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Bite.

(4 minute read.)

Imaginary Shark Tank.

I wrote what's below some considerable time ago (Nov 2012), since when it's had just a very minor edit.

It's here largely for amusement, although it does actually provide some insight and clarity to how I operate.

Probably just an inevitable consequence of a f***ed-up psyche, I sometimes play-out pretend scenarios in my head. Here's one such example, for the well-known 'pitch your business' tv-show.

Of course it's silly, but hey… when did I ever pretend to be sensible (or sane)?

Hi, I'm gulliver.

My business is Honk Radio. (Yes, daft name.)

We're an internet radio station, broadcasting a mix of business-talk and music, 24-7-365 globally.

Our programs include news, commentary, interviews, features, advice, etcetera, with content from-and-about most of everybody-who's-anybody in business.

The music is drawn largely from 'The Rolling Stone 500 greatest songs & albums of all time', plus other appropriate stuff.

They're available through multiple 'channels' (stations), some of which are geographically-localized or oriented around a specific business niche, each with a distinct personality and ratio of talk/music.

Much of our content will be the type of stuff that's in the major business magazines (Inc, Entrepreneur, Fast Company, Forbes, BusinessWeek, HBR, etcetera).

And most of our audience will likely be the people who read 'em.

We're an about-to-launch start-up, so any numbers here are purely projections.

Our realistic semi-regular audience size is 10,000-75,000 (that upper-end is less than a tenth of the readership of any of those previously-mentioned business magazines), each of whom will likely listen from 1-50 hours monthly, either live and/or through our on-demand catch-up service.

Primary revenue is from on-air advertising, with below-norm rates to increase uptake and reach businesses who don't usually advertise in this way, and is about 10 cents per hour per listener. Secondary revenue is from pay-to-play host fees.

By outsourcing, we can run this simply and inexpensively (literally a handful of people working remotely).

There's too many options and variables to be specific about profitability. So beyond 'about 5 cents per hour per listener', I'll settle for 'more than adequate'.

There's potentially two likely outcomes:

1) This stays relatively small… revenues of maybe $2mil-or-so (based on the lower-end of that audience size), with pre-tax profitability of about 25%. That should happen just by hangin'-in-there long enough.

Or…

2) We get much larger. And that's the plan; to exit low-and-early… build this reasonably quickly, and sell within 2-3 years for 'at least several mil'. Somebody else can then build it bigger and make proper money.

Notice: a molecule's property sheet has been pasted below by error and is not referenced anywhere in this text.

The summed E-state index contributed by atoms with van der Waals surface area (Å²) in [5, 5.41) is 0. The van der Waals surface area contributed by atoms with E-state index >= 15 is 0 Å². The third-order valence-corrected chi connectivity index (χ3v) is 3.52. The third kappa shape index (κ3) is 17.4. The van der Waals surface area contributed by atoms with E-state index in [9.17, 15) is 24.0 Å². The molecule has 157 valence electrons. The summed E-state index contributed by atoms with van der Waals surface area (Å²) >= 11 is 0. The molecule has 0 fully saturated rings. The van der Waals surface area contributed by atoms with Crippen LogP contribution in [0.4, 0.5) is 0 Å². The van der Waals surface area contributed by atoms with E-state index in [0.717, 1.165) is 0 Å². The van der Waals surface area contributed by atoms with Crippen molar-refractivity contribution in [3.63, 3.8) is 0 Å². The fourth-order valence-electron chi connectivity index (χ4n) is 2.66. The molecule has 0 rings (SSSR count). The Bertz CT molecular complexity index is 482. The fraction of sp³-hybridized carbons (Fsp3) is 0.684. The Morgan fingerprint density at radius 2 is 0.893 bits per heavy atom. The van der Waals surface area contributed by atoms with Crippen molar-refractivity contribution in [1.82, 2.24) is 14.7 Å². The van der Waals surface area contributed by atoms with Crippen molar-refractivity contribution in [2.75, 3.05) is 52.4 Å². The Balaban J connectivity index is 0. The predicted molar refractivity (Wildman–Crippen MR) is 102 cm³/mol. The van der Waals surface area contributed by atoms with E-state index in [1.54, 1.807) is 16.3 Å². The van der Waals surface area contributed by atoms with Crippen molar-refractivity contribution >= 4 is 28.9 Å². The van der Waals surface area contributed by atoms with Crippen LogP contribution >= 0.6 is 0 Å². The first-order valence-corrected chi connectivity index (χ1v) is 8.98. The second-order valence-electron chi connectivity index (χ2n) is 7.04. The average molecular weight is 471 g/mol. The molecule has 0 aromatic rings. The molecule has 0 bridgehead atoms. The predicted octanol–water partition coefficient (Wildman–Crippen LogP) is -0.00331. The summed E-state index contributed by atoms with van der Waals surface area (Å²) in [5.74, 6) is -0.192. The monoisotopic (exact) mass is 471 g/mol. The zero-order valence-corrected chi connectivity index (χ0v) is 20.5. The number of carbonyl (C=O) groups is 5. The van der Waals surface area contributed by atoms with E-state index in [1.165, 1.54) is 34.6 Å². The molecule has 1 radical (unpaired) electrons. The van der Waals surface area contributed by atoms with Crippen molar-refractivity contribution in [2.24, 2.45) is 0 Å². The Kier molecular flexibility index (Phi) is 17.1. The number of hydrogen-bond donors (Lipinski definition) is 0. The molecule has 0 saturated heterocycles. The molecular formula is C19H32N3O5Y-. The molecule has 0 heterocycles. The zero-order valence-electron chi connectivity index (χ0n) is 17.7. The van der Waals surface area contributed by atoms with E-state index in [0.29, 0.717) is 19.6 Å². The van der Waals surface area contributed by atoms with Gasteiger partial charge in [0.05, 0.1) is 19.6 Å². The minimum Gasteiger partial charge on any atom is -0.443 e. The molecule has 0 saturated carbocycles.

This is an Internet-based project so that assumption is viable, and even if turnover doesn't support that price it's gettable because of a) numbers are often skewed upward in web business, b) the potential, and c) a premium on a fun and probably-unopposed business.

There's currently no significant competition; most business audio is podcast rather than radio-format.

Of course, at such an early stage this is highly speculative. And entirely do-able.

We'll get interest because we're novel. And keep that interest because we provide something good, and useful.

Will that talk+music mix work? Maybe not, in which case we simply remove the music and focus on talk.

Overall, common sense suggests that if one company can build a business which has at least 750,000 people paying to read magazine and online info, we should be able to do it with audio. And it's five (rather than one) businesses which have done that, and we're only after an audience size much less than one-tenth of each of theirs.

Figures for radio audience show continuing good growth in recent years, with rises in both the number of listeners and hours listened. And podcast advertising has become more effective and higher-priced than print and other alternatives.

Although we can start this with almost no money and fund ongoing activity from revenue, some walk-around money will be useful, and so we're open to appropriate investment… up to $30k/10 per cent, on a valuation of $15k for five percent of the business. (And yes, if appropriate I'll split that five percent to two-and-a-half for $7.5k.)

Of course we currently can't possibly justify that price… the business simply isn't worth it right now; but it's what we can get from someone-somewhere, and should offer a more-than-adequate (probably 20x) return when we cash-in and walk away.

That's the rough outline, and I'm sure I probably missed something. So, questions, please…

Do I expect to be taken seriously? No.

Do I expect to build the business as outlined? Yes.

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